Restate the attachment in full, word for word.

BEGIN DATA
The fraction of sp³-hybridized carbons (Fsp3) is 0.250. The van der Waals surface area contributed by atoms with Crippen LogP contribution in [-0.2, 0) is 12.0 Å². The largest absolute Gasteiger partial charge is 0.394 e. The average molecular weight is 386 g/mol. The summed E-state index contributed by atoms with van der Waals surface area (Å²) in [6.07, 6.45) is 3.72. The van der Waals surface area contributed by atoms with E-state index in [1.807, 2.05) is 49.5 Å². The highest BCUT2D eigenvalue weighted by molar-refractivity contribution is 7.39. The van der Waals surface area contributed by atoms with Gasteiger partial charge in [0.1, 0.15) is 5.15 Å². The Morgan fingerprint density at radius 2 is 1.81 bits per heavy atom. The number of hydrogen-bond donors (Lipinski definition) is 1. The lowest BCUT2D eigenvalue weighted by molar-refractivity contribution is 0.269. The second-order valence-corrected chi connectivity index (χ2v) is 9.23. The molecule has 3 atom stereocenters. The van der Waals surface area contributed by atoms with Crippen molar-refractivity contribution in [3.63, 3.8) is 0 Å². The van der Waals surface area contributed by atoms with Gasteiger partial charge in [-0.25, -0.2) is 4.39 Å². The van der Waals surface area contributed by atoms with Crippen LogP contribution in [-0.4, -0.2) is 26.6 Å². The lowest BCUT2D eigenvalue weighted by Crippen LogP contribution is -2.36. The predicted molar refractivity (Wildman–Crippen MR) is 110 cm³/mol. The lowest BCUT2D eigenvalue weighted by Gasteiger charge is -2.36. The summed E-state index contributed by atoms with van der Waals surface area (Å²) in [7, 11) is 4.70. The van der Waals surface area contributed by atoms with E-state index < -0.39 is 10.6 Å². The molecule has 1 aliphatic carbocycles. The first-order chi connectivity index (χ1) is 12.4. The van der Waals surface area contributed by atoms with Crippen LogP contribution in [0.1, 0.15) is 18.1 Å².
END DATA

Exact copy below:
The fraction of sp³-hybridized carbons (Fsp3) is 0.250. The van der Waals surface area contributed by atoms with Crippen LogP contribution in [-0.2, 0) is 12.0 Å². The largest absolute Gasteiger partial charge is 0.394 e. The average molecular weight is 386 g/mol. The summed E-state index contributed by atoms with van der Waals surface area (Å²) in [6.07, 6.45) is 3.72. The van der Waals surface area contributed by atoms with E-state index in [1.807, 2.05) is 49.5 Å². The highest BCUT2D eigenvalue weighted by molar-refractivity contribution is 7.39. The van der Waals surface area contributed by atoms with Gasteiger partial charge in [0.1, 0.15) is 5.15 Å². The Morgan fingerprint density at radius 2 is 1.81 bits per heavy atom. The number of hydrogen-bond donors (Lipinski definition) is 1. The lowest BCUT2D eigenvalue weighted by molar-refractivity contribution is 0.269. The second-order valence-corrected chi connectivity index (χ2v) is 9.23. The molecule has 3 atom stereocenters. The van der Waals surface area contributed by atoms with Crippen molar-refractivity contribution in [3.63, 3.8) is 0 Å². The van der Waals surface area contributed by atoms with Gasteiger partial charge in [-0.25, -0.2) is 4.39 Å². The van der Waals surface area contributed by atoms with Crippen LogP contribution in [-0.4, -0.2) is 26.6 Å². The lowest BCUT2D eigenvalue weighted by Crippen LogP contribution is -2.36. The predicted molar refractivity (Wildman–Crippen MR) is 110 cm³/mol. The lowest BCUT2D eigenvalue weighted by Gasteiger charge is -2.36. The summed E-state index contributed by atoms with van der Waals surface area (Å²) in [7, 11) is 4.70. The van der Waals surface area contributed by atoms with E-state index < -0.39 is 10.6 Å². The molecule has 1 aliphatic carbocycles. The first-order chi connectivity index (χ1) is 12.4. The van der Waals surface area contributed by atoms with Crippen LogP contribution in [0.1, 0.15) is 18.1 Å².